FDU alum details 1972 election campaign advertising

As a speaker in the popular Politics on the PublicMind series, College at Florham alumnus and Nixon re-election campaign advisor Michael Lesser detailed his personal experience and fascination with politics. (Photos by Dan Landau)

By Kenna Caprio

“Less than 12 years after graduating, I found myself in the Roosevelt Room with ‘all the president’s men,’” says Fairleigh Dickinson University alum Michael Lesser of working on President Richard Nixon’s re-election campaign. Speaking at this semester’s first Politics on the PublicMind event, Lesser recounted his road to Nixon.

The marketing major became a part of the November Group, the committee to re-elect the president, after two critical experiences: one at FDU and one at Vicks Chemical Company, now owned by Procter & Gamble.

Away at college, Lesser found himself actively interested and involved in politics for the first time during his freshman year, as John F. Kennedy ran for president. “Jack Kennedy was the first rock star politician,” he says.

As a student at the College at Florham, Lesser formed a liberal political club. He and a conservative classmate used to engage in on-campus debates. “Until I got to FDU in 1960, I’m not sure I ever knew a Republican,” he says.

However, by the time he graduated in 1964, Lesser would describe himself as a conservative.

With tenacity, Lesser pursued a position at Vicks. A few years into working there, a mentor and colleague asked Lesser to take on a special project, reviewing products that the company had decided against working on. It might have been a boring exercise, save for the fact that the fifth or sixth box he dug through was labeled “NyQuil.” After taking a second look at the discarded files, Lesser created a new business plan for the product. The company put it back in testing. Today, NyQuil is the number one cold medicine in the world, he says.

From there, Lesser experienced a “fairly rapid rise, to where, at 29 years old, I could be recruited.” And he was, after an acquaintance at the Peace Corps recommended Lesser’s marketing and advertising talents to those forming the November Group.

“I was fascinated then, and now, by the process,” he says of politics and campaigns.

A close-up of speaker and FDU alum Michael Lesser.

The strategy was simple: remind the country of Nixon’s successes including reducing the number of troops in Vietnam, establishing the Environmental Protection Agency and opening relations with China.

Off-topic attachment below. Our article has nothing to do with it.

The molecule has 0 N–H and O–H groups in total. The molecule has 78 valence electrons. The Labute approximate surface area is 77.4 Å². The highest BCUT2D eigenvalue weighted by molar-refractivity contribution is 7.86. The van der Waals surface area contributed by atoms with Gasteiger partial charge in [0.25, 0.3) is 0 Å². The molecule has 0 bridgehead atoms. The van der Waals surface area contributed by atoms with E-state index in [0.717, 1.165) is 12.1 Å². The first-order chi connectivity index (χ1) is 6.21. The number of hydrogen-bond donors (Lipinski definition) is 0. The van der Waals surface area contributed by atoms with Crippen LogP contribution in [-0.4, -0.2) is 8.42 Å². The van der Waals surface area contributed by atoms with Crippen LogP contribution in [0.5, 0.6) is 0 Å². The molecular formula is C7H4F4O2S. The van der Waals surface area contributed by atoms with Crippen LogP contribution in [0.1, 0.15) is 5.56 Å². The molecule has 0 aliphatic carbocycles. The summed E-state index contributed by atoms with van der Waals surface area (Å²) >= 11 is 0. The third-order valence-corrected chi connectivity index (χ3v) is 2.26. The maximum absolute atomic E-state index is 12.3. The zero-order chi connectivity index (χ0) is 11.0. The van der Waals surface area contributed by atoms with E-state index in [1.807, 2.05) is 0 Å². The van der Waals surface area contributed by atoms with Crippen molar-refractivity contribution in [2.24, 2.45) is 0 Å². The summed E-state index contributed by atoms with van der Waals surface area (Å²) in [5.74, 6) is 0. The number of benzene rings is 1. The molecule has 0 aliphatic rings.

“We didn’t ever show Nixon running for president,” Lesser says of the print and television advertising the campaign ran. “He was too busy being the president to ask for votes.” The campaign slogan Lesser wrote proclaimed, “Nixon Now, More Than Ever.”

Humanizing Nixon, however, was a challenge, according to Lesser. Television spots featured long shots of the president, a voiceover describing his achievements and a loop of “Hail to the Chief,” in attempts to avoid emphasizing Nixon’s subpar people skills.

Looking back, Lesser sees “strange contradictions” in the 37th president. “He was probably the most thoughtful president and he saw the world that was developing. His policies are still in effect today.” Still, he was a “horrible manipulator and not a very nice man.”

Despite his passion for politics, Lesser never served as a marketing and advertising advisor on another campaign, opting instead to return to the corporate life. Currently, he serves as the CEO of Revive Personal Products. His prior positions include CEO at Lowe Marschalk Advertising Agency and president of Ogilvy and Mather Advertising Agency.

These days, he still keeps a close eye on politics, with a keen interest in what happens behind the scenes.

“Tip O’Neill said, ‘All politics are retail.’ The parts you don’t see are way more important than what we talk about,” Lesser says.

Politics on the PublicMind continues with Lesser on October 9, with a discussion on “60 Years of Presidential Campaign Advertising: And what it says about us.” He will conclude his lectures on October 23, with “Obama vs. Romney on TV: Who’s winning the advertising war.”

These events will be held from 3:30-5 p.m. in Lenfell Hall. Starting November 1, the series moves to the newly renovated Orangerie and runs from 2-3:30 p.m. Upcoming speakers include Robert Edward “Midget” Molley, an advocate for abused inmates; Debbie Denno, Arthur A. McGivney Professor of Law at Fordham University School of Law; Saad Soliman, founder and CEO of Soliman Consulting, Inc. and The Honorable Charles Hynes.

To reserve a seat, call Colleen Di Gregorio at 973-443 8530 or email colleend@fdu.edu. The sessions are free to students, faculty, staff and alumni.

FDU’s PublicMind™ is a survey research group that examines politics, society, popular culture, consumer and economic trends.

Feature Story from the FDU Newsroom

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